By Heart is a series in which authors share and discuss their all-time favorite passages in literature. See entries from Karl Ove Knausgaard, Jonathan Franzen, Emma Donoghue, Michael Chabon, and more.


Doug McLean

This week marks the publication of Lincoln in the Bardo, the long-awaited first novel by the acclaimed short-story writer George Saunders. Before I’d read the book, I planned to ask Saunders about the obvious thing: After years of writing only stories (and the occasional novella), why take on longform, and what was difficult about it? But then I started to read—and short versus long stopped seeming like the most meaningful distinction. Lincoln, regardless of its length, is not like anything Saunders has ever written before. It’s not like anything anyone has written before. The author may have set out to write his first novel, but the work he completed is a genre unto itself.

The book reads like a play for voices, with no narrator or stage directions, mixing 19th-century dialogue with descriptive passages cribbed from Abraham Lincoln’s real-life biographers. Since there’s no explanatory voiceover, it takes a few pages to absorb the audacious premise: It’s set in a Civil War-era limbo/purgatory, a twilight world where dead souls linger and converse. These, we learn, are the inhabitants of Oak Hill cemetery in Georgetown, who all cling to the same obvious lie: They are “very sick,” they insist. (Not dead. Never that.) So it is all very perplexing when a tall, angular man in a top hat appears among them, distraught and crying out for his lost son—12-year-old Willie Lincoln, who fell ill and died in 1862. Ultimately, the book explores the ways we are made grotesque by our absurd attempts to deny death; at the same time, the portrait of a grief-wracked president humanizes, even sanctifies, that denial.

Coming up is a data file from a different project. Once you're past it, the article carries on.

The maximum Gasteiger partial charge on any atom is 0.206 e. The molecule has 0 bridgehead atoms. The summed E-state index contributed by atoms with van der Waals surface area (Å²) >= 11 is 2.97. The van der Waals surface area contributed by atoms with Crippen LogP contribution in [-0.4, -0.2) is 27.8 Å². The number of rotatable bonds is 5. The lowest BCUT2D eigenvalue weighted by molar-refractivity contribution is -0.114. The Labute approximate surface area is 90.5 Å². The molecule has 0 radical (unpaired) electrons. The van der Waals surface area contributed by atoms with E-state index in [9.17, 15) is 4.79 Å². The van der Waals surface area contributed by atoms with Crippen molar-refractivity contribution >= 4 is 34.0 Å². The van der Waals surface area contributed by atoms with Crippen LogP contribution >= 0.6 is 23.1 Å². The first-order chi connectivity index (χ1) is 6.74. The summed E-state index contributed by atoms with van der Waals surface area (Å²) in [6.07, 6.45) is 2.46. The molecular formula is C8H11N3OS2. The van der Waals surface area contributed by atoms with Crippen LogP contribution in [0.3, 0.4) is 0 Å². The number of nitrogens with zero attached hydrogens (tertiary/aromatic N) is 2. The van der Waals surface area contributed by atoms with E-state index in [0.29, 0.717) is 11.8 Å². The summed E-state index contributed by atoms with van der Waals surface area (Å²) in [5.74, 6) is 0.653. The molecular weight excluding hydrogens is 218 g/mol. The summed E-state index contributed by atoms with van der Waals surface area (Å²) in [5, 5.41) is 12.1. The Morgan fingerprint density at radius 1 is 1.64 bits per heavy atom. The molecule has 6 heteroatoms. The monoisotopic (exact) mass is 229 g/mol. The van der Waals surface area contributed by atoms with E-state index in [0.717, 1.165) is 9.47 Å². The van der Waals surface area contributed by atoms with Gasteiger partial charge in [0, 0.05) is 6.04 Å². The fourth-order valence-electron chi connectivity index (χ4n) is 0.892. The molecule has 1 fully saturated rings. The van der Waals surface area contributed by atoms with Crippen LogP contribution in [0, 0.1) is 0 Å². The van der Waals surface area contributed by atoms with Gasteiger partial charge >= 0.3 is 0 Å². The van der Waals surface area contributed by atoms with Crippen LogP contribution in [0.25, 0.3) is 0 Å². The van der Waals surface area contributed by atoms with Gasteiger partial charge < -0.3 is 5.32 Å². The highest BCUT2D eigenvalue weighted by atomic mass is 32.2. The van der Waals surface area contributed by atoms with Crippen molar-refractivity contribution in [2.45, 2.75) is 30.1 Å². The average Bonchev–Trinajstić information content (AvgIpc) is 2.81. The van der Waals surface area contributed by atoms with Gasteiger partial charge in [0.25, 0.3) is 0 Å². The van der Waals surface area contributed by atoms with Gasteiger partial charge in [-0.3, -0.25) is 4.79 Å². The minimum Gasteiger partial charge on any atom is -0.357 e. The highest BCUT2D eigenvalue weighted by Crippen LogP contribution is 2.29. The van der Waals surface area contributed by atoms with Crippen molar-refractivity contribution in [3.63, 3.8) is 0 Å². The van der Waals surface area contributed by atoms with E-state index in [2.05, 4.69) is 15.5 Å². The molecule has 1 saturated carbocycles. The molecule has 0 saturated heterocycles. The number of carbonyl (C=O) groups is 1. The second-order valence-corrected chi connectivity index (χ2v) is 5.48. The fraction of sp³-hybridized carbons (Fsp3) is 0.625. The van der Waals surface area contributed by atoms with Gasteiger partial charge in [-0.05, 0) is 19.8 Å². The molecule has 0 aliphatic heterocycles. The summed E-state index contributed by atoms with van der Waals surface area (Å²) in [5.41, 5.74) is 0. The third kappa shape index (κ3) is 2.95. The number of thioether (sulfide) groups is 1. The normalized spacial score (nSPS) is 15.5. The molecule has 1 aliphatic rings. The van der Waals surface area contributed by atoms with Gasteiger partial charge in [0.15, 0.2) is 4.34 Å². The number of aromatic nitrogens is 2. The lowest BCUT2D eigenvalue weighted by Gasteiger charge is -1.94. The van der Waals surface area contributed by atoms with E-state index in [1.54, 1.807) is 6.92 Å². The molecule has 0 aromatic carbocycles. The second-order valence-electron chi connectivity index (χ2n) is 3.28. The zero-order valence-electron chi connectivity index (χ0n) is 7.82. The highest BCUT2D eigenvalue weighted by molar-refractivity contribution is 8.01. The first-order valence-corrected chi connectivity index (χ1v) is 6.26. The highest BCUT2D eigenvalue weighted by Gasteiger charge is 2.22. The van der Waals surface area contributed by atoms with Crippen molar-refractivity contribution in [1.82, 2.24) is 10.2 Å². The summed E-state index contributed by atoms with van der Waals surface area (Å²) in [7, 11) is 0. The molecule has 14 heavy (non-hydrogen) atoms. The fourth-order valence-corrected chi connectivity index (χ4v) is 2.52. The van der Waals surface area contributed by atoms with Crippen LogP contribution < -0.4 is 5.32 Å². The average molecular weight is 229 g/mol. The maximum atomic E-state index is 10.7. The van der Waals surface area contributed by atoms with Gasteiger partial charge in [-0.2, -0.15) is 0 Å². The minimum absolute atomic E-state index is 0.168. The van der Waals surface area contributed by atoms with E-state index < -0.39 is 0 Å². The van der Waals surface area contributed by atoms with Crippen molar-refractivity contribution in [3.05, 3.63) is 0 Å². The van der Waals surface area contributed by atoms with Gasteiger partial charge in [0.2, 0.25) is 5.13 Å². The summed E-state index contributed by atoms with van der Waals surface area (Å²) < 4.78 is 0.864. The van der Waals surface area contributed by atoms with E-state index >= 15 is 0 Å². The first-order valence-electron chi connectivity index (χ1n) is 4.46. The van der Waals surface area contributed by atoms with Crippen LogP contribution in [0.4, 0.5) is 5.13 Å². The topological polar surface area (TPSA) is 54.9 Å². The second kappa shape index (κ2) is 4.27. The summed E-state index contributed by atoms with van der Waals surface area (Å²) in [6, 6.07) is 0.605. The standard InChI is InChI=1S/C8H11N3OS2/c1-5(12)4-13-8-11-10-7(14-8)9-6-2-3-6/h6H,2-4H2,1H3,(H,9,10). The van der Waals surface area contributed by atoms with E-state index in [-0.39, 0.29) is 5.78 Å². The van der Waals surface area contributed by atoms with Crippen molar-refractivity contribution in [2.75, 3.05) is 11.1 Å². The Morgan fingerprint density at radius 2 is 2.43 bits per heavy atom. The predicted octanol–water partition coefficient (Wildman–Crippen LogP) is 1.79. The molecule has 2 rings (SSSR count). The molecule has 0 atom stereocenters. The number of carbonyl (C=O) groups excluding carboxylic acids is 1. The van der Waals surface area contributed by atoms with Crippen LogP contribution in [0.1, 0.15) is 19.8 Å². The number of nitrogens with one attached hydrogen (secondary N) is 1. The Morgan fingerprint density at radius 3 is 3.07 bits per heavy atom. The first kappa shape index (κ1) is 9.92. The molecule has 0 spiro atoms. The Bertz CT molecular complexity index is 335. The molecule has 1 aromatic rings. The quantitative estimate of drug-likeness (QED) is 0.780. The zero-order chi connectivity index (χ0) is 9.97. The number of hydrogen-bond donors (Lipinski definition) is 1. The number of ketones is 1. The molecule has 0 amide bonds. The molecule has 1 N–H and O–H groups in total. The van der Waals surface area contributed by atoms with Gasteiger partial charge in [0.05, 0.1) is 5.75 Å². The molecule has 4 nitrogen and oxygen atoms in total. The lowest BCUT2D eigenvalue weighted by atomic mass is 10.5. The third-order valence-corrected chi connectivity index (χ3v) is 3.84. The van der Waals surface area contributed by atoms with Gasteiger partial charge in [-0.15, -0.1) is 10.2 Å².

As I read, I stopped worrying about  “story” and “novel.” Instead, I wondered: How does a book as singular as this one even come into being? In our conversation for this series, Saunders suggested that fiction is about abandoning everything you think you know—especially ideas about what to write and how to say it. As we discussed Anton Chekhov’s “Gooseberries,” a story that seems to both assert and undermine the author’s most deeply held beliefs, the author explained how his process requires him to question his intellectual and aesthetic convictions, entering an ambiguous realm where almost anything is possible.

George Saunders is the author of the story collections CivilWarLand in Bad Decline, Pastoralia, In Persuasion Nation, and The Tenth of December, which won the Story Prize. A MacArthur fellow and Guggenheim recipient, he teaches at Syracuse University’s MFA program in Fiction. He spoke to me by phone.


George Saunders: I was a first-year grad student at Syracuse when I went to see Tobias Wolff, who was our teacher, do a reading at the Syracuse Stage. He was feeling under the weather that night, so instead of reading from his work he said he was going to read Chekhov. He read three Chekhov short stories known as the “About Love” trilogy, and “Gooseberries” is the middle component. It was a huge day for me because I’d never really understood Chekhov at all. I’d certainly never understood him to be funny. But when Toby was reading him, he captured this beautiful range of feelings: beautiful, lyrical sections and laugh-out-loud-funny things.